Countertransference and Serious Illness Care

Students of counseling study themselves as part of the strategy to keep their personal issues out of the way of their clients. Countertransference is often unconscious and occurs when the clinician lets their own feelings shape the way they interact with or react to their client. Students of nursing or medicine or pharmacy do not usually learn this same principle or develop the ability to note how their own reactions are evoked by the client. Patients may hook the clinician’s life experiences. If the clinician is not aware of this countertransference, this can cause difficulty for both the patient and the clinician, and at minimum decrease clinical effectiveness.

For example, the “helper” may have cared for a parent with a brain injury. A patient with a brain injury can trigger the clinician’s personal experience so that the differences between the patient and the clinician’s family experiences become murky. The clinician may assume the patient’s experience is just like their own family member when those experiences are markedly different. When contrasts between personal history and the patient are missed, the clinician may project previous experiences on to the patient.

The concept of countertransference is largely discussed related to psychotherapy and an article in World Psychiatry also proposes that the meaning of countertransference has broadened since first suggested by Freud. Countertransference, when examined, can be useful information about the patient, because a clinician may react to the patient in the same way that others do. These perceptions may offer important information about how the client or patient relates to other people. Yet strong emotions towards the patient may also represent unresolved emotional issues or conflicts within the clinician.

The mirror side of countertransference is transference, the patient or client’s emotional reaction to the clinician. These reactions can be rich to explore, but only if acknowledged with awareness and a conscious effort to sort out the layers of feelings and beliefs.

Palliative care has strong ties to counseling due to issues of deep meaning, existential distress, and a care delivery model devoted to full person care. Therapeutic models have shifted away from strict adherence to analytical models toward an “authentic human relationship.”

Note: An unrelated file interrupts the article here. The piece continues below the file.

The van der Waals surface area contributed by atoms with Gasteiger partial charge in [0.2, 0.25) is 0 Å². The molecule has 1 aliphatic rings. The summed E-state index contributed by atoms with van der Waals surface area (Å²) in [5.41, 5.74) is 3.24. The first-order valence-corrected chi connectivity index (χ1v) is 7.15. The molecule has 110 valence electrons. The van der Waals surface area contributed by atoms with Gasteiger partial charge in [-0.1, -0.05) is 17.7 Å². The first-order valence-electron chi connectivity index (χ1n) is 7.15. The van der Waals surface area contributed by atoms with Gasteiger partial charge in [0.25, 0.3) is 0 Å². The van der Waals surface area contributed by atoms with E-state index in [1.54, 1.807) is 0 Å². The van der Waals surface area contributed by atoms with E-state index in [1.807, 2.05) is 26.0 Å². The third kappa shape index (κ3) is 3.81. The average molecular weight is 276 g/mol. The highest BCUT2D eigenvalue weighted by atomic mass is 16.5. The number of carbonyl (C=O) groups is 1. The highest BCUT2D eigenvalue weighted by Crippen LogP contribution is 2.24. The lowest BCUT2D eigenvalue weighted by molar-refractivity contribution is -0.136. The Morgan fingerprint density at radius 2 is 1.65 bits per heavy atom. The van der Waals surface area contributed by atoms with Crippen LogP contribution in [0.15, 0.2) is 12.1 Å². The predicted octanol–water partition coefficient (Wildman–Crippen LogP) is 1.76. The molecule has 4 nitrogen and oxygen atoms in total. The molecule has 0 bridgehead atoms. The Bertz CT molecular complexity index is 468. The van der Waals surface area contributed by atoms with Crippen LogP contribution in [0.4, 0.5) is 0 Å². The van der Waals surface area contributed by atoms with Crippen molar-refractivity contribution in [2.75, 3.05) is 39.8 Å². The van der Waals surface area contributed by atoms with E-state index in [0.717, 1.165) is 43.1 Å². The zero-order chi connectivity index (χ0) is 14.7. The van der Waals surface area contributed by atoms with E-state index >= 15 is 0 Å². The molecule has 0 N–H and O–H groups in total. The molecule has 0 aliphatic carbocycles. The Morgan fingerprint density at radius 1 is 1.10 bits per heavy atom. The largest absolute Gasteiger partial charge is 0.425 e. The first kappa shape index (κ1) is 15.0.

“Transference phenomena is common in clinical care. It is not inherently pathologic, nor does it reflect failure on the part of the clinician or patient. Yet, if unrecognized, it can potentially lead to harmful consequences for patients and clinicians. For example, transference phenomena can contribute to implicit biases…” 

Palliative care offers one of the most intense human experiences, awareness of our own mortality. Yet, hospital culture and medical training “discourage engagement with mortality.”

How do feelings of countertransference show up in behaviors?

  • Avoidance
  • Impatience
  • Irritability
  • Fear of loss
  • Strong opinions
  • Numbness or deadening of emotions.
  • Feelings of depression, hopeless or helpless thoughts
  • Feelings of ineffectiveness
  • Decreased energy
  • Too much or too little sleep or food

What can a palliative care clinician do to minimize the risk from unconscious countertransference?

  • Examine and name emotions as they arise.
  • Build regular consultation into your practice, whether with peers or a consultant outside your team.
  • Foster a style of teamwork that acknowledges the role of countertransference and facilitates dialogue to move through personal triggers.
  • Know your own triggers, generally created by high intensity relationships and experiences in your life.
  • Recognize that being hungry, tired, or lonely may reduce your ability to moderate emotions.
  • Practice pausing when strong emotions are evoked and give yourself time to reflect and learn from your feelings without acting on the impulse.
  • Acknowledge and normalize feelings without over-catastrophizing emotions triggered during the clinical encounter. 
  • Recognize self-awareness as an ethical responsibility for anyone in a position to offer whole person care.




A Safe, Virtual Space to Debrief

Join CAPC’s, Breaking Point: Debriefing to Address the Challenges of Our Work Virtual Office Hours. These informal, confidential, facilitated discussions provide an opportunity to share common reactions to the demands of your work and coping strategies that may diminish the consequences of the stress.


The book previously studied in the WA Rural Palliative Care Initiative, When Professionals Weep: Emotional and Countertransference Responses in Palliative and End-of- Life Care, edited by Robert Niemeyer, Renee S. Katz, Therese G. Johnson, and Therese A. Johnson offers an in-depth examination of the topic of countertransference in serious illness care. The book includes a section by WA’s beloved Stu Farber, MD.

The Center for the Advancement of Palliative Care (CAPC) has an article on countertransference in palliative care entitled Countertransference in Palliative Care Practice: What’s a Clinician to Do? Updated February 9, 2022 | By Jill Farabelli

Pat Justis, Washington State Department of Health